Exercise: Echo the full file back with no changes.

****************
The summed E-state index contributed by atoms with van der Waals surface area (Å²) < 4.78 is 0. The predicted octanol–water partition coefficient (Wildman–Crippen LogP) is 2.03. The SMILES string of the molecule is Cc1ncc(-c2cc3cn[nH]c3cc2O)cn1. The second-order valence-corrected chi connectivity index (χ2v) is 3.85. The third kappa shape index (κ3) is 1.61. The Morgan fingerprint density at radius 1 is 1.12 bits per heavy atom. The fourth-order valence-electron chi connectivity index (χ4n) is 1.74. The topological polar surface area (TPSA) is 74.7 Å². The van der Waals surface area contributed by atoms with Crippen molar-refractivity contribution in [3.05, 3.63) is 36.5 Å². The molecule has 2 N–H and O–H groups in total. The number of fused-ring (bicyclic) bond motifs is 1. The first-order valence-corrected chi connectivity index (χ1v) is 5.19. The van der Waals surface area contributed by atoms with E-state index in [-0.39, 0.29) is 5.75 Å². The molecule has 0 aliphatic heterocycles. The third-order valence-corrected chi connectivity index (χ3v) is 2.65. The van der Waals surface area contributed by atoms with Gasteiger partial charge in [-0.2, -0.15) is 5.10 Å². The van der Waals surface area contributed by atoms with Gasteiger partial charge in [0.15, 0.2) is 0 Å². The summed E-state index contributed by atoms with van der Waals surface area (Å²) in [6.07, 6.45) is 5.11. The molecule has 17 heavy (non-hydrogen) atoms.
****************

The summed E-state index contributed by atoms with van der Waals surface area (Å²) < 4.78 is 0. The predicted octanol–water partition coefficient (Wildman–Crippen LogP) is 2.03. The SMILES string of the molecule is Cc1ncc(-c2cc3cn[nH]c3cc2O)cn1. The second-order valence-corrected chi connectivity index (χ2v) is 3.85. The third kappa shape index (κ3) is 1.61. The Morgan fingerprint density at radius 1 is 1.12 bits per heavy atom. The fourth-order valence-electron chi connectivity index (χ4n) is 1.74. The topological polar surface area (TPSA) is 74.7 Å². The van der Waals surface area contributed by atoms with Crippen molar-refractivity contribution in [3.05, 3.63) is 36.5 Å². The molecule has 2 N–H and O–H groups in total. The number of fused-ring (bicyclic) bond motifs is 1. The first-order valence-corrected chi connectivity index (χ1v) is 5.19. The van der Waals surface area contributed by atoms with E-state index in [-0.39, 0.29) is 5.75 Å². The molecule has 0 aliphatic heterocycles. The third-order valence-corrected chi connectivity index (χ3v) is 2.65. The van der Waals surface area contributed by atoms with Gasteiger partial charge in [-0.2, -0.15) is 5.10 Å². The van der Waals surface area contributed by atoms with Gasteiger partial charge in [0.15, 0.2) is 0 Å². The summed E-state index contributed by atoms with van der Waals surface area (Å²) in [6.07, 6.45) is 5.11. The molecule has 17 heavy (non-hydrogen) atoms.